3 Simple Ways to Say NO – Tips for Professionals

Just Say NO

Saying “No” even when you really want to is not easy for most people, especially HR professionals, as their job revolves around helping people and resolving organizational conflicts. However, the fact is that an HR job is much more than helping and ironing out conflicts, therefore, whether they like it or not HR professionals often find themselves in sticky spots when what they really want to do is to say, “No, I am busy at the moment,” but end up saying, “So, tell me what’s wrong?” While this attitude does save them a moment or two of discomfort but ends up affecting their efficiency in the long run.

If you can identify with this situation, here’s a list of some time tested techniques that in all likelihood will help you put your foot down:

Be polite but firm. Saying “No”, does not necessarily involve being rude. You can turn someone’s request down for help politely as well. For instance, if you are working on an important investigation report and an employee pops into your office requesting you to give him some time because she has some issues  with her boss, you may tell her politely that you are busy with something at the moment, but would get back to her as soon as you are done. Of course this means that you must keep your word and seek out the said employee out after you have finished your report.

Make yourself unavailable for a certain period everyday. This is a subtle form of saying, “No”.  All that you have to do is to pick a time period in the day when you have to attend relatively lesser calls or when fewer people tend to seek you out, once you have done that, close your door for that period of time and let your phone go on voice mail. You can use this ‘time block strategy’ to attend to matters that require your complete attention. Your closed door and voicemail will send of the subtle signal that you are not to be disturbed, as you are busy with something important.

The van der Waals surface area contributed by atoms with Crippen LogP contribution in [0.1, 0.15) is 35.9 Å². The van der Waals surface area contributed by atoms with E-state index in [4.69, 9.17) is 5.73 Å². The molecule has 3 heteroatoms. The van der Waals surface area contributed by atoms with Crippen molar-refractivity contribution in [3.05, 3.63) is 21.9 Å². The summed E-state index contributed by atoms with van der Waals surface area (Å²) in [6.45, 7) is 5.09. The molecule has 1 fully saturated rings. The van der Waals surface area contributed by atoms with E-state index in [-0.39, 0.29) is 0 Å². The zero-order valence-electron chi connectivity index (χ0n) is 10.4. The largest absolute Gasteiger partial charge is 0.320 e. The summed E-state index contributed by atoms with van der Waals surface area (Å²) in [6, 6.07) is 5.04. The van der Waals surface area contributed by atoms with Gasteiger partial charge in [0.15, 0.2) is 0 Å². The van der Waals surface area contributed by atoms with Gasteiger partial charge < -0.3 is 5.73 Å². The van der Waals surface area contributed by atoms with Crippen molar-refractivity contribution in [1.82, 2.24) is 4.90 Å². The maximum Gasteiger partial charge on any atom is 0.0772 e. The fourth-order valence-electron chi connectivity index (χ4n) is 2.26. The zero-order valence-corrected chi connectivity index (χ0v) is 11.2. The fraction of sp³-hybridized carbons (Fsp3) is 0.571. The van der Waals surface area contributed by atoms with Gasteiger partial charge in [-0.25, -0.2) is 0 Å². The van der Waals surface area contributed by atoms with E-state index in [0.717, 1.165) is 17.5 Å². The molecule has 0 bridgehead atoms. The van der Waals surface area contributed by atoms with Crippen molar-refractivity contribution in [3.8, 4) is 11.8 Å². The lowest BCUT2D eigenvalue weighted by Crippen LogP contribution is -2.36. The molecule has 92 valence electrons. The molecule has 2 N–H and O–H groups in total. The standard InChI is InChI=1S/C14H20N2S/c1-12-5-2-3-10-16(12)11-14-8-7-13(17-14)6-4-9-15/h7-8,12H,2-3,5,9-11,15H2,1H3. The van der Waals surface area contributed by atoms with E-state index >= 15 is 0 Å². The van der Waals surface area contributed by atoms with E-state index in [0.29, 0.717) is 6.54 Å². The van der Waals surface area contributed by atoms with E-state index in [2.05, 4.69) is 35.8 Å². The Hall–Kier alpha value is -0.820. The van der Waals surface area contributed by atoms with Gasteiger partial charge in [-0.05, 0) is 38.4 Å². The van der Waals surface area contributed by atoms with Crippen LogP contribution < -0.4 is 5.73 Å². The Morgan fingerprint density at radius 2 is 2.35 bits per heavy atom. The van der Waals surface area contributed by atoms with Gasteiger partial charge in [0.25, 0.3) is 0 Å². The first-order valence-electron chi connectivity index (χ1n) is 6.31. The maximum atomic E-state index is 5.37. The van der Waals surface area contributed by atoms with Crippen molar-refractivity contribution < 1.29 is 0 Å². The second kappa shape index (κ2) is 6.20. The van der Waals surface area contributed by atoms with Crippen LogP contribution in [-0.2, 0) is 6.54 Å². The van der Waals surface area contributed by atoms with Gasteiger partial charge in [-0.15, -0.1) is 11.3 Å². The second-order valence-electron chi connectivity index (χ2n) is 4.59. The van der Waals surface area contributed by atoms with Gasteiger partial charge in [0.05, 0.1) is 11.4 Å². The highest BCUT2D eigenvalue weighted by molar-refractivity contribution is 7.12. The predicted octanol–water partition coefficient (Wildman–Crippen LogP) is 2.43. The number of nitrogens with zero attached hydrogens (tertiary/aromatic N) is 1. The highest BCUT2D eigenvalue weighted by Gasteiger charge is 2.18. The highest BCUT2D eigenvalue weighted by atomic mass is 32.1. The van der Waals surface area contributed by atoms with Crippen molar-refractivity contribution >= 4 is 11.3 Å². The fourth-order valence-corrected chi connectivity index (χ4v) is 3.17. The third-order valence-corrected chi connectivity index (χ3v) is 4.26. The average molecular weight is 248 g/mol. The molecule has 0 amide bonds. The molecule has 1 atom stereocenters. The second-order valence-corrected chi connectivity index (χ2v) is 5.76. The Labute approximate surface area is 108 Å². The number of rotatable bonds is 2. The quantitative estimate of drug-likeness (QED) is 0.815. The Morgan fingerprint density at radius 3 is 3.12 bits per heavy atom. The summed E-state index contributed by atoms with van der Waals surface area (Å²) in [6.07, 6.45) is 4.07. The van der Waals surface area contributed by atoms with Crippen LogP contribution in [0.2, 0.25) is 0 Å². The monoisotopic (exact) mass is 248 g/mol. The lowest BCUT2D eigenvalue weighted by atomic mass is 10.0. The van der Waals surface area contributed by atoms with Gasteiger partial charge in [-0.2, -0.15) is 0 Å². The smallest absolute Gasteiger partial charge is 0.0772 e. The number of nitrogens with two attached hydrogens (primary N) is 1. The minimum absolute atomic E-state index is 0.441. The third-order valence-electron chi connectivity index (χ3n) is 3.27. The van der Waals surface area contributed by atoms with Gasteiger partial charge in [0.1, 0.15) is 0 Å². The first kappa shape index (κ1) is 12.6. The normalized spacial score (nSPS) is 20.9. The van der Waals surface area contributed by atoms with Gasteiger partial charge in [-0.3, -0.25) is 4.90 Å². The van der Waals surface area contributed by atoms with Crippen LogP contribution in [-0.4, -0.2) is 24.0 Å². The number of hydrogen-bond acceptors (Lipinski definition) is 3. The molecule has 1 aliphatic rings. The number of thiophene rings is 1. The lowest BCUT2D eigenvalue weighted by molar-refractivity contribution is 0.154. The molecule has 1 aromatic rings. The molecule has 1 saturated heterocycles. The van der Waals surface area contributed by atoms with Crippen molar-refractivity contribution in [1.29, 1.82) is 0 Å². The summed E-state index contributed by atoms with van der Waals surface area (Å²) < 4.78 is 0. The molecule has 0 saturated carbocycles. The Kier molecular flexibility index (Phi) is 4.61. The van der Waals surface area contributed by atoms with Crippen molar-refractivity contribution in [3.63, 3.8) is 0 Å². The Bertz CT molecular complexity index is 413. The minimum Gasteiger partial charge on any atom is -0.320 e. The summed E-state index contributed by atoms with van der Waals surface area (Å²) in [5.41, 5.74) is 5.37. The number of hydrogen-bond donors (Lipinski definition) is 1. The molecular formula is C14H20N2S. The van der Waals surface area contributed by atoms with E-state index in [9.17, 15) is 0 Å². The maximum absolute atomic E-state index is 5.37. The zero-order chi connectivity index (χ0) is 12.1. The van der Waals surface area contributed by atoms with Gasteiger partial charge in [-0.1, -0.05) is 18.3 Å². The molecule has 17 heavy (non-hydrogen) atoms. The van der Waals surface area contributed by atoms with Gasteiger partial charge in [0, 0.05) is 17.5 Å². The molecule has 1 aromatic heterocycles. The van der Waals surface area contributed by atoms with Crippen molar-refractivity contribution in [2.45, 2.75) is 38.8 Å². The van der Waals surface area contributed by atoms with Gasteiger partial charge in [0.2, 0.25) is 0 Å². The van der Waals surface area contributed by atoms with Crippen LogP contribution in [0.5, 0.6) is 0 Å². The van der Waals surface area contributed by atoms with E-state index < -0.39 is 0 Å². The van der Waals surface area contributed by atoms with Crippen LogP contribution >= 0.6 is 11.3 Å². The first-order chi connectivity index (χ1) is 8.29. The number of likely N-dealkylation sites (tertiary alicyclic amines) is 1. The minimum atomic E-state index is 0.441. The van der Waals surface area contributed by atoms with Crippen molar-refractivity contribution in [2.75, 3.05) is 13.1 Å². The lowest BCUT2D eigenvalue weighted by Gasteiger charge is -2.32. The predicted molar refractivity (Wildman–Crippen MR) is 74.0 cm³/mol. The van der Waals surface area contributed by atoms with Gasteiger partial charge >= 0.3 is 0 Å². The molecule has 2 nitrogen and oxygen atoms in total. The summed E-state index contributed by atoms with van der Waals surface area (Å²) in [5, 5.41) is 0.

If you have limited time on your hands it is better to let people know that there is only so much time that you can give them, before they start talking. The one problem that most HR professionals face is that employees who seek them out often start venting and take ages to get down to the real issue. Letting people know before hand that you are on a tight schedule is a polite but firm way of encouraging them get straight to the point, without having to say “No I don’t have time for a long conversation right now”.

Prioritize, prioritize and prioritize. If you have list of things to do and you know what tasks are the most urgent and which ones can wait, saying, “No” will become easier. For instance, if you have a report to prepare for an important afternoon meeting and you get phone call from the marketing department head early in the morning saying he needs your help urgently, you can ask him to wait because you know that completing the report is more important, unless of course the marketing manager’s issue is of earth shattering importance!

Everything gets easier with practice; the same rule applies to saying, “No” as well.  The more you start putting your foot down when you feel it is necessary, the easier saying, “No” will eventually become.


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